Craig Harthoorn,

H&S Mfg. Co. President

Ron Zygarlicke,

Product Marketing Manager

Daryl Sternweis,

D&B Sternweis Farms

Heather Heiman,

D&B Sternweis Farms

Josh Heiman,

Heiman Holsteins

Pictured Above: While the roles in dairy differed, the challenges encountered by farmers and manufacturers during the industry downturn weren’t all that different, from hiring competent employees to creative cost cutting.

Daryl Sternweis: In our farm’s situation, we’re almost put into survival mode. Where the prices are, you’d love to go and buy that new piece of equipment, but you’re just pulling the reigns knowing you can’t. You try to get what milk you can out of the cows, and in a way, we’re almost our own worst enemies. We try to increase our milk production because you still need that income, but when the milk price drops, we have to produce even more milk.

Josh Heiman: We have a small family farm and everybody says we need fewer cows. Yet when the facility wears out and we need new infrastructure, the only way to generate the cashflow is adding animals. We’ve got to find a way to become more efficient.

Craig Harthoorn: Have you guys looked at other avenues or different parts in where to cut your costs and different things?

Josh Heiman: You’re always looking at input costs. It doesn’t matter if it’s feeds or crops. How can we knock off 12 cents on each cow per day to make that profit margin just a little higher? But with no profit margin, the question becomes, “How can we lose less money in a day?”

Craig Harthoorn: You’re talking the same thing that we are as a manufacturer. What can we do to cut time out of producing the little things such as having bolt bins on carts?

“There’s a trickle-down effect across agriculture. When the farmer spends money, everybody spends money.…”
– Heather Heiman

Heather Heiman: It’s a trickle down effect across agriculture. When the farmer spends money, everybody spends money.

Craig Harthoorn: The problem is our government is too far out of it. It used to be that in congress or legislature, a relative was on a farm. Now they’re so far removed from the farm that the people who we elect don’t have a grasp on it

Daryl Sternweis: The easy thing to promote is “free trade,” which I understand, but only being 3% of the voting block, it feels like we get left behind a lot.

Daryl Sternweis: We can try to do a better job of educating folks. We’ve all heard stories about kids in grade schools, or even some parents, not having a clue where products come from.

Ron Zygarlicke: What’s the one thing that keeps you up late? For me, it’s trying to find good people, especially around central Wisconsin.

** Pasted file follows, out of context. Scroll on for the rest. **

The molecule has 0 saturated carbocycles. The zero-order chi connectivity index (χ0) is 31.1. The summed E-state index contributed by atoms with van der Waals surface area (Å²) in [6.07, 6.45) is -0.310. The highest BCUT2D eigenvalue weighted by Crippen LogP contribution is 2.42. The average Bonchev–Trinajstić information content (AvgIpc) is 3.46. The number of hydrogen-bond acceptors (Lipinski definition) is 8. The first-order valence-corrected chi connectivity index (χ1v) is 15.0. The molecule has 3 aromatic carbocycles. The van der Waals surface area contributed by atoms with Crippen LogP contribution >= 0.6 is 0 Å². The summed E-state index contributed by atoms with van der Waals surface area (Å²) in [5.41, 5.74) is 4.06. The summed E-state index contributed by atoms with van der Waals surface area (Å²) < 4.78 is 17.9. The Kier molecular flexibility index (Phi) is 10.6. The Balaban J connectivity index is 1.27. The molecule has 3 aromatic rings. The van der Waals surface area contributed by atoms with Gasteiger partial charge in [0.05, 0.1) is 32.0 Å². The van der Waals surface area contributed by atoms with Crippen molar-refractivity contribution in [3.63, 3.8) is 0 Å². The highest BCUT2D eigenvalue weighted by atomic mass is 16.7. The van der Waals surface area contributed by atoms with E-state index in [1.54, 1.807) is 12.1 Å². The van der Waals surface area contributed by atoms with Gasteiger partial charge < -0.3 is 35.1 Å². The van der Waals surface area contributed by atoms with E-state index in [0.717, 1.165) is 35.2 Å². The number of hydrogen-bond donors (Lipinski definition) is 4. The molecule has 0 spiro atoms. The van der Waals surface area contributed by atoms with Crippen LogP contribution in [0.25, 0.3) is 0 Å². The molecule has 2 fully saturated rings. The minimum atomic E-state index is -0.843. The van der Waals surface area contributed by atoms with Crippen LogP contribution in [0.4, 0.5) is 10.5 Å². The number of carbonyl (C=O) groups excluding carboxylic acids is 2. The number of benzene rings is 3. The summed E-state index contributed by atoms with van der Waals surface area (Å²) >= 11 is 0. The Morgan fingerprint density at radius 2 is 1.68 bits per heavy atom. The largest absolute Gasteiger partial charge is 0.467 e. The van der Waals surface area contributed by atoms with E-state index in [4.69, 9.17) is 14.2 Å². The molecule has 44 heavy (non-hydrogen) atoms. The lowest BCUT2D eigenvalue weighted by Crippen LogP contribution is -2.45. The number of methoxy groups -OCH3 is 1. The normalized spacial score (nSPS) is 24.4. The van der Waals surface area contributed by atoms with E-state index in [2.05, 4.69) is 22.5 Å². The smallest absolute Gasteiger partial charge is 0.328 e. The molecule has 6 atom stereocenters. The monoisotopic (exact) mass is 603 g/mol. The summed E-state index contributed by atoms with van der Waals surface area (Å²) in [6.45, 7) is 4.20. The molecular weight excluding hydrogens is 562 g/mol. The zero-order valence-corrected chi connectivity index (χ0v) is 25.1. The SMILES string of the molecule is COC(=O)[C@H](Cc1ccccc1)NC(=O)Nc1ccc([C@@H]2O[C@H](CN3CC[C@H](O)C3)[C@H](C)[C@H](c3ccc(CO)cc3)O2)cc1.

Craig Harthoorn: Part of that is the attitude with young hires. They expect to start where you are.

Daryl Sternweis: Even with milking cows, they can’t handle any type of stress. Heather trained one young fellow, who was there for about a half a milking. He walked off because it was too much for him. Are you kidding me?

Heather Heiman: There’s a diamond in the rough every once in a while, but generally, training is another thing that we spend a lot of time and money on. We could pay people more if we didn’t have to spend so much on the hiring side and people stuck around.

Daryl Sternweis: And obviously you expect that in the manufacturing industry. If he’s only there for a month, you lost money on it because you stuck a guy by his side trying to get him trained and he didn’t even last a couple weeks before he’s gone.

“How can we knock off 12 cents on each cow per day to make that profit margin just a little higher? But with no profit margin, the question becomes, ‘How can we lose less money in a day?…”
– Josh Heiman

Craig Harthoorn: On our end, we refer to that as onboarding. We really put a big emphasis on when we bring somebody new or promote from within, because of the cost. We’ve found you’ll do a better job at retaining that employee because a bad onboarding process is going to frustrate them.

Josh Heiman: Another challenge for us is confined animal housing permits. When you get over 1,000 animal units in Wisconsin, you have to fill out a permit overseen by the DNR with strict regulations on water runoff and leaching. Because of it, we want to stay under at least that 1,000 animal units. Right now, we’re just under it, but that number will eventually come down. Now don’t get me wrong; on one hand, it makes everybody honest, but it’s a difficult tightrope to walk.

Craig Harthoorn: Of course, you want to maintain a clean environment just like everybody does.

Daryl Sternweis: Common sense tells you to stop runoff, but you get some of these guys that just don’t care, which ruins the individual efforts.

Ron Zygarlicke: It’s tough for manufacturers too. I do appreciate the fact that the current administration is trying to reduce regulations. The previous administration was tough. Maintaining air and water quality requires regular testing, which costs several thousand dollars a year. That comes out of our bottom line and factors into the cost of equipment we’re trying to sell you.

Josh Heiman: Everybody needs to be competitive at the end of the day. I don’t care if it’s manufacturing or selling feed; the business needs money to survive unless it’s the government.

Daryl Sternweis: It all comes down to accountability and dependability.


Additional Coverage

June 2018 Issue Contents